Jul 9 2004
It's long been known that color blindness is caused, usually in men, by changes in the red and green opsin genes, the genes that enable humans to perceive color.
But a new study of randomly selected people from geographically diverse populations shows that normal variation in the red opsin gene may have been maintained by natural selection to give humans, especially women, a better perception of color.
In a study to be published in the September edition of The American Journal of Human Genetics, Brian Verrelli, formerly a postdoctoral fellow at the University of Maryland and now an assistant professor at Arizona State University, and Sarah Tishkoff, assistant professor of biology at the University of Maryland, found that one of the genes connected to color vision has maintained an unusual amount of genetic variation, possibly for millions of years of human evolutionary history.
Verrelli and Tishkoff studied the DNA of 236 men originating from various global populations from Africa, Europe, and Asia. They specifically looked at genetic variation of OPN1LW, the gene located on the X chromosome, which codes for an opsin protein that detects the red spectrum of light. This gene sometimes exchanges amino acids with a neighboring color vision gene, which codes for an opsin protein that detects the green spectrum of light.
The exchange of genetic material between the red and green color vision genes results in large amounts of genetic variation. However, this exchange can also sometimes go awry and result in color blindness. In fact, eight per cent of the world's men are color blind.
"We found 85 variants in this gene," Tishkoff said. "That's approximately three times higher than what you see at any other random gene in the human genome. Usually, it's a bad thing to have too much change in a gene, and natural selection gets rid of it. But in this case, we're seeing the reverse. Genetic exchange, or conversion, between the red and green opsin genes has created a greater number of variations than we typically see, and natural selection is acting to maintain that variation."
Those variations may have been especially important, Verrelli and Tishkoff speculate, in a time when humans were hunter-gatherers. Enhanced color perception would have allowed women, who were traditionally gatherers, to better discriminate among colored fruits, insects and background foliage.
The X Factor
The chromosomal difference between women and men is the key to why variation of the OPN1LW gene may have different results in women and men. Women have two X-chromosomes; men have only one X-chromosome and one Y-chromosome. Because this color vision gene resides on the X-chromosome, rare detrimental changes at this gene cause color-blindness in males, whereas females are likely to have at least one good copy of the gene.
However, Verrelli and Tishkoff show that color vision changes can be beneficial too. Because females can have two different versions of this gene, but men can have only one, females may be able to perceive a broader spectrum of colors in the red/orange range. "Men and women may be literally seeing the world differently," Tishkoff said.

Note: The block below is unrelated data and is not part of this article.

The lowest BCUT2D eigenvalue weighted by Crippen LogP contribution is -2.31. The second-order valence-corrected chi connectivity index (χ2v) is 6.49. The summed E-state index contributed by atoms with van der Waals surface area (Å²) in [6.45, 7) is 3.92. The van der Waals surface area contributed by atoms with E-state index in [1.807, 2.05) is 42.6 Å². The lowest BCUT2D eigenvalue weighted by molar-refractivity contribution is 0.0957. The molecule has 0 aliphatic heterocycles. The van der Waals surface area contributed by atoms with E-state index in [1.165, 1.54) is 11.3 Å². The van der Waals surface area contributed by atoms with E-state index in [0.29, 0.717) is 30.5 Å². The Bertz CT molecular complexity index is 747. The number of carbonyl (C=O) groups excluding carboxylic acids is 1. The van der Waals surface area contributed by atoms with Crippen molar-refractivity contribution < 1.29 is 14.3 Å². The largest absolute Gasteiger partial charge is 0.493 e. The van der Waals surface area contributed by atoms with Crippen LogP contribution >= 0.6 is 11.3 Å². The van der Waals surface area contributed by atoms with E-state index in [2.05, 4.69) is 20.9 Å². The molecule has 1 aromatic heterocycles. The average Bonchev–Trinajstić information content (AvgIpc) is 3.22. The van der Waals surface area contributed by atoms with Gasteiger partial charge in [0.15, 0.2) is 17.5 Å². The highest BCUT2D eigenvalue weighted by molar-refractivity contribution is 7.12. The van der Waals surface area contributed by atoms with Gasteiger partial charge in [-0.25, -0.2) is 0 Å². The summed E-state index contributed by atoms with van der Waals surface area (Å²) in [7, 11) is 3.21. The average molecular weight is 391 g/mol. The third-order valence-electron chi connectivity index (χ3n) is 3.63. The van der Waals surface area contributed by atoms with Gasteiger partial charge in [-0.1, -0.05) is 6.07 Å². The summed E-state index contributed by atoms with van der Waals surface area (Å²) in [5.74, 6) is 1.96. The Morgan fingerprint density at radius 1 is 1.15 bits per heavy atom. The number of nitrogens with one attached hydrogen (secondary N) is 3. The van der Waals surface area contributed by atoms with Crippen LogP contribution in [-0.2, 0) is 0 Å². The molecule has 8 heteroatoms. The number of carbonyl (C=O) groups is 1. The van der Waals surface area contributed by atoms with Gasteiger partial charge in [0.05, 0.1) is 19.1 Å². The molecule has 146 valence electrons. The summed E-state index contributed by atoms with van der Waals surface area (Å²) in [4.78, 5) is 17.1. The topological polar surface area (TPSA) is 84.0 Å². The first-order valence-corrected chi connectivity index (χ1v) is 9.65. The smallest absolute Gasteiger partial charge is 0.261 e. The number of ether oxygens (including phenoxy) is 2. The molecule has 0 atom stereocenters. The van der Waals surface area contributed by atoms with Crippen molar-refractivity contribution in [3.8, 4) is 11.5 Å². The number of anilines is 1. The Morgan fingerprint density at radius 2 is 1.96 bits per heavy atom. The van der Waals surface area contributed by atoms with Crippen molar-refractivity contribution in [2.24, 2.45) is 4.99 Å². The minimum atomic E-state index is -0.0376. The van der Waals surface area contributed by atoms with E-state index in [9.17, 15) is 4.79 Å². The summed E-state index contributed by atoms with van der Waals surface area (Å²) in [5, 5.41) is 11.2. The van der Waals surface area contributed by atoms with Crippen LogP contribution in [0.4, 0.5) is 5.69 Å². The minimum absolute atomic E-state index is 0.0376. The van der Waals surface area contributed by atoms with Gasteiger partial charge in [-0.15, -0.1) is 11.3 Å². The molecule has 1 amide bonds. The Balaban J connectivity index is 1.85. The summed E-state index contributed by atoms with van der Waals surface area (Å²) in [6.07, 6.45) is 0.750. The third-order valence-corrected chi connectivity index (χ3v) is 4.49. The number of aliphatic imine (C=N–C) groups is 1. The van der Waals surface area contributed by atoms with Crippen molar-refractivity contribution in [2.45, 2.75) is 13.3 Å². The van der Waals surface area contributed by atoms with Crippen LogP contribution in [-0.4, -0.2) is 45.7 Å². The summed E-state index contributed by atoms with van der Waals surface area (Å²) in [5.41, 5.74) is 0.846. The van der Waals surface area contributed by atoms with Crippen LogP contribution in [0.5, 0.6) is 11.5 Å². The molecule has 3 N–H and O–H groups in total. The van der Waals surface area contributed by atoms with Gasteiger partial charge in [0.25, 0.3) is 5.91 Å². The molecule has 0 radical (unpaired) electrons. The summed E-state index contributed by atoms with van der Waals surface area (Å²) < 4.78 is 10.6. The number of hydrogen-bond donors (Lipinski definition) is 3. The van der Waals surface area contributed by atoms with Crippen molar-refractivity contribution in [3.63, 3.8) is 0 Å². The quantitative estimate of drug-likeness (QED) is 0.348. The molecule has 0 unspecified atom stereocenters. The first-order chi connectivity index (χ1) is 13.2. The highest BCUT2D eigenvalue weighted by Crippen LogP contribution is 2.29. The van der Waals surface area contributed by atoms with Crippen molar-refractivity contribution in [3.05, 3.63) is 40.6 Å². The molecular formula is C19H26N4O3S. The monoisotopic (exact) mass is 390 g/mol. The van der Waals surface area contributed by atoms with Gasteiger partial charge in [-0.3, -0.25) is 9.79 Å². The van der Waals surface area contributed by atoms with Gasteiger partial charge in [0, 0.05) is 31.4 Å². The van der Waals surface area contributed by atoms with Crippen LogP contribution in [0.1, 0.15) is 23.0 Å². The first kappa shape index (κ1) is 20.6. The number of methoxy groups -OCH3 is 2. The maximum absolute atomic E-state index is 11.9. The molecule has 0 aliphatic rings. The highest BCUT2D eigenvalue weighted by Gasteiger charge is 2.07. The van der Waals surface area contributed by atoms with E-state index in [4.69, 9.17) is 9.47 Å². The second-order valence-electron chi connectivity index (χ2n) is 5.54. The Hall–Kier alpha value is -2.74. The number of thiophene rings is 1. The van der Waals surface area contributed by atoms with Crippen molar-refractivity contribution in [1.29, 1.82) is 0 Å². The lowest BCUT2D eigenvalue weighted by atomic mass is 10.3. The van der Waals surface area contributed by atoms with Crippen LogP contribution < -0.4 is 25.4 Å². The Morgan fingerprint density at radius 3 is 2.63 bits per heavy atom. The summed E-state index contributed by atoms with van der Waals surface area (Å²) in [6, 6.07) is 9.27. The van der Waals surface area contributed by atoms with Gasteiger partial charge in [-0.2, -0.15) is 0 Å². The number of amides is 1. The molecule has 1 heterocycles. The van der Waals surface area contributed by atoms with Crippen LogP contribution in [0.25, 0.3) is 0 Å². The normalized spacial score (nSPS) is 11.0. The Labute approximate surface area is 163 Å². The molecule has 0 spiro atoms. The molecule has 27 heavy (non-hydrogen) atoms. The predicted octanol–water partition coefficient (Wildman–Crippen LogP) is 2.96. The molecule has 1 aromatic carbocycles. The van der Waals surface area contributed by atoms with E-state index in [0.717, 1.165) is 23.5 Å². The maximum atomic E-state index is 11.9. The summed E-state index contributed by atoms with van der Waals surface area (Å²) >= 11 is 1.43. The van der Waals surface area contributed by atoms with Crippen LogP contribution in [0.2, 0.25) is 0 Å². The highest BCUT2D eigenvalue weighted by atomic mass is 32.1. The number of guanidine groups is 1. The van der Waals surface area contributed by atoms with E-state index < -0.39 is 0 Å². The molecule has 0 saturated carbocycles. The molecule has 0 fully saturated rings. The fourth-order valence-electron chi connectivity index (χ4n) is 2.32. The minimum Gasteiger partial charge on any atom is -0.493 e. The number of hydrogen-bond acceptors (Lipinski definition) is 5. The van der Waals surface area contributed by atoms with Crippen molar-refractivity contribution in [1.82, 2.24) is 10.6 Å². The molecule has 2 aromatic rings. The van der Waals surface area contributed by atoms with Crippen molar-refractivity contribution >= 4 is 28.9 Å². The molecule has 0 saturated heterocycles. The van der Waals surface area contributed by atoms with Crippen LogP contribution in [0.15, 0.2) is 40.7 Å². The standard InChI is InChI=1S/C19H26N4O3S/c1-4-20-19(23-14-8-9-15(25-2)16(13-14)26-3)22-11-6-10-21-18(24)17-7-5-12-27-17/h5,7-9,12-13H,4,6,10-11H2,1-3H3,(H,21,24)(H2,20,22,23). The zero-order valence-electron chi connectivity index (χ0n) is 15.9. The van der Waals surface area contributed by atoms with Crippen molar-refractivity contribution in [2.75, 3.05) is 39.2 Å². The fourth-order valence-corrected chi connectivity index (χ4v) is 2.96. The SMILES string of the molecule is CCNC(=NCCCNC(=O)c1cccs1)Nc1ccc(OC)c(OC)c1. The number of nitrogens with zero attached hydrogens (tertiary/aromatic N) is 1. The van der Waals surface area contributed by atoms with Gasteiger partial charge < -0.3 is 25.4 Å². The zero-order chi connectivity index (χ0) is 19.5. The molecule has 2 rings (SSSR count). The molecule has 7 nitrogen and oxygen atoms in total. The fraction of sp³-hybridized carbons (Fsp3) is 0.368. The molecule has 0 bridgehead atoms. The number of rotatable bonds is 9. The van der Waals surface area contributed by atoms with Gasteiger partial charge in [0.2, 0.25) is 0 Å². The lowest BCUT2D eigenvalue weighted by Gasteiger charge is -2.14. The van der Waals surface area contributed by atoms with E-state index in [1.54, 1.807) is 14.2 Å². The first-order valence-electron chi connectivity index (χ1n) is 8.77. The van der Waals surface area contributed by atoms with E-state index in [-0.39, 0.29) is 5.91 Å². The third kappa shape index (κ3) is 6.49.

Subtle Change Important
The findings also suggest, says Tishkoff, that geneticists may want to look at the impact subtle changes have in natural selection, especially in disease prevention. "Biophysicists have thought that if it's not a dramatic change, it doesn't matter. But we see in this study that subtle changes can make a difference."
Most human geneticists have traditionally searched for genetic variations that have large effects on color vision, such as the difference between individuals who are color-blind or not. However, says Verrelli, "Genetic variation can have very subtle effects that are difficult to measure with even the most precise equipment. For example, when looking for big differences in perception, scientists find people who distinguish between greens and reds, but may be missing the subtle variations among people who can distinguish between reds and red-oranges."
Instead of trying to look for these subtle differences in perception among people directly, Verrelli and Tishkoff looked for a genetic signature of natural selection at the red opsin gene. "By using statistical analyses of the genetic variations, we were able to determine that natural selection is responsible for the high frequency of subtle red-orange variations among human populations," Verrelli said.
New Way of Looking at Variation
Verrelli and Tishkoff used complex statistical models to analyze their data, a method they say is the wave of the future. According to Verrelli, "There are many instances when we do not have something tangible, like color vision, to measure. For instance, in looking at how people are able to stave off bacterial infection, we must rely on statistical analyses that look at changes in the genes responsible for these complex processes. These are the statistical tools that could reveal how each of us have become a unique individual as a result of natural selection, which often favors very subtle changes."
These statistical tools also enabled Verrelli and Tishkoff to distinguish between the effects of demographic history and natural selection on patterns of genetic variation in modern populations.
"The pattern we're seeing can't be easily explained by demographic history of populations. It suggests that an excess of amino acid changes are being maintained due to natural selection," Tishkoff said. "Identification of regions of the genome that show signatures of natural selection may help scientists to identify genes and molecular variants that play an important role in adaptation and evolution as well as human disease."
The study was funded by grants to Tishkoff from The Burroughs Wellcome Fund, the David and Lucile Packard Foundation and the National Science Foundation.